Best Practice for a Tank Fire?
Volume 22, No. 6
Where and when do you use cooling water during a tank fire? This question has caused many heated discussions among industrial fire fighting professionals over the years.
Fire chiefs and officers have spent their lives asking for more water pumping capacity, more fire trucks and more fire fighting equipment for the big fire. So it is natural that everyone wants to use it during the largest and longest type fire, namely tank fires. Using it the wrong way will not only waste the water resource but often it causes more problems than it solves.
It takes very good fire ground control to stop excessive water use at a fire that can last over 24 hours. So where should it be used.
There are only three main reasons to use a lot of cooling water at a tank fire -- direct flame impingement, radiant heat and trying to stop the vertical tank wall on the burning tank from folding in. Let's look at each one in order of importance.
1. DIRECT FLAME IMPINGEMENT: The first step of the fire assessment by the first responder is to look for flame impingement on adjacent uninvolved tanks, piping and pumps. If there is direct flame impingement to other equipment, cooling water should be started quickly and directly where the flames are touching the other equipment. A flame impingement requires immediate and precise cooling at the point of impingement.
2. RADIANT HEAT: Cooling water should be used to cool the adjacent tanks and piping exposed to the radiant heat not requiring immediate attention. Radiant heat exposure protection means spraying the cooling water directly onto another tank, piping or pumps. You must apply the water to the object to be cooled. Years ago someone designed a spray nozzle to send a fan spray of water up in the air. This was called a water curtain. It was thought this would protect exposures if it was put between the fire and the exposure. Unfortunately, it does not work enough to stop the very large amount of radiant heat generated by a tank fire. If you want to cool something, put the water directly on it, not into the air.
3. TANK COLLAPSE: One of the biggest and most wasteful uses of cooling water is spraying water on the upper portion of the tank shell above the burning liquid level, in an effort to try to hold up the tank shell above the liquid product level. The main reason to try to keep the wall vertical is to prevent it from drooping over into the tank and ultimately dipping into the burning liquid. If the shell does bend over far enough to touch the surface, it will produce a tunnel of fire that the foam, when applied to the surface, will have to spread through if the tank is to be extinguished.
Keeping the wall from folding in was very important when the foam being used was protein based. These foams do not easily spread through one of these tunnels. If an AFFF type foam is used, it is not as important to hold up the tank wall. AFFF foams are very fluid and spread through these tunnels much easier. Protein based foams are much more rigid than AFFF foams.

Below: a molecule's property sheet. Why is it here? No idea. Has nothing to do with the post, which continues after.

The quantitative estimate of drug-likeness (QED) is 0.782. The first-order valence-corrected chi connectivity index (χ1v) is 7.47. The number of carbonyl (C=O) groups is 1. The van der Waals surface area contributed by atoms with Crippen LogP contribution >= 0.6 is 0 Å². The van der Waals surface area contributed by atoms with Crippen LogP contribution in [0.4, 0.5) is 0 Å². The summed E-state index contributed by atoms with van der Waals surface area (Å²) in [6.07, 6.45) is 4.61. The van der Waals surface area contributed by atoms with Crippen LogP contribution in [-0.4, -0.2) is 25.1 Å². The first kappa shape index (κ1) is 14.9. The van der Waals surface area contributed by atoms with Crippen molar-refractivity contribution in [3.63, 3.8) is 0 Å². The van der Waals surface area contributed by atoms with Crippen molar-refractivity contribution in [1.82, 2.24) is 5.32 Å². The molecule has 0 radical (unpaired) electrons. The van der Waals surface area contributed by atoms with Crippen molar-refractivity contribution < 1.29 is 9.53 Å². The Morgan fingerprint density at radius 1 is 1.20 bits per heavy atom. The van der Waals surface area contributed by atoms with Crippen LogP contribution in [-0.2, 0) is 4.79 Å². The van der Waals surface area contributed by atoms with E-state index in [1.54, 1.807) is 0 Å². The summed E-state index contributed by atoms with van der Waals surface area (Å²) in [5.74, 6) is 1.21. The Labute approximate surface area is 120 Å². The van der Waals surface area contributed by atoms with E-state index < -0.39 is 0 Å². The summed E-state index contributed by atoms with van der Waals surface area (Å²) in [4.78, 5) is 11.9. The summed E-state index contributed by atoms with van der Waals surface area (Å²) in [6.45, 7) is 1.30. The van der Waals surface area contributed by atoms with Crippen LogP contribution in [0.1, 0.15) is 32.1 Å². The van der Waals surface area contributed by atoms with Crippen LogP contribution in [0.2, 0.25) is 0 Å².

It is almost impossible to keep the wall of a burning tank upright. The thing to remember is the side wall of the tank is made out of very heavy steel. When it is heated red hot by the flame in the tank, it looses all its strength, becoming like putty but still weighing the same. It is very hard to keep vertical and can be a big waste of water supplies.
Cooling Water on Crude Oil Tank Fires Causes
Additional Life Treating Hazards
Spraying cooling water or foam into a crude oil tank that has been burning for some time is very dangerous. It is very possible that even a small amount of water may cause a very large slopover that would top regular dikes. Combining crude oil heat waves and cooling water is asking for an explosion. If you have never seen a real slopover or boilover, no words of caution are enough.
Before the cooling water or foam is applied, the dike walls should be built higher and, if possible, a wave deflecting coping should be installed on top of the dikes. The dike wall on the side that exposes other tanks or other valuable equipment should be the first side to be built up or modified.
Cooling water could be cautiously and intermittently sprayed into the burning crude oil to:
1. Test for a heat wave,
2. Purposely cause the heat layer to froth over the side of the tank to break up the heat layer,
3. To test for a slopover just before the foam attack.
What are the consequences of too much cooling water?
A. Putting water into a burning tank adds to the water in the bottom of the tank. It will also raise the liquid level, possibility causing the burning product to discharge over the tank wall and spill into the dike.
B. If there is pooled water in the dike area, any spilled burning liquid will quickly spread over the water surface, directly impinging on other non fire effected items like pumps, piping, and other tanks. The spreading speed of burning liquid product on water is very fast, because it is just floating across the water surface. If foam lines are not pre-deployed, it can easily be so fast that firefighters will not be able to react before piping and other tanks start exploding.
C. On an internal floating roof tank where the external roof has not blown off, any water sprayed on top of the roof can easily get into the tank through the air vent holes on the roof. If the internal roof is still intact, the water will pool on the top of the roof, eventually causing it to dip down on one side and then flip up product vapors into the vapor space. This could cause another explosion in the tank if the vapors are ignited by any fire in the tank or dike.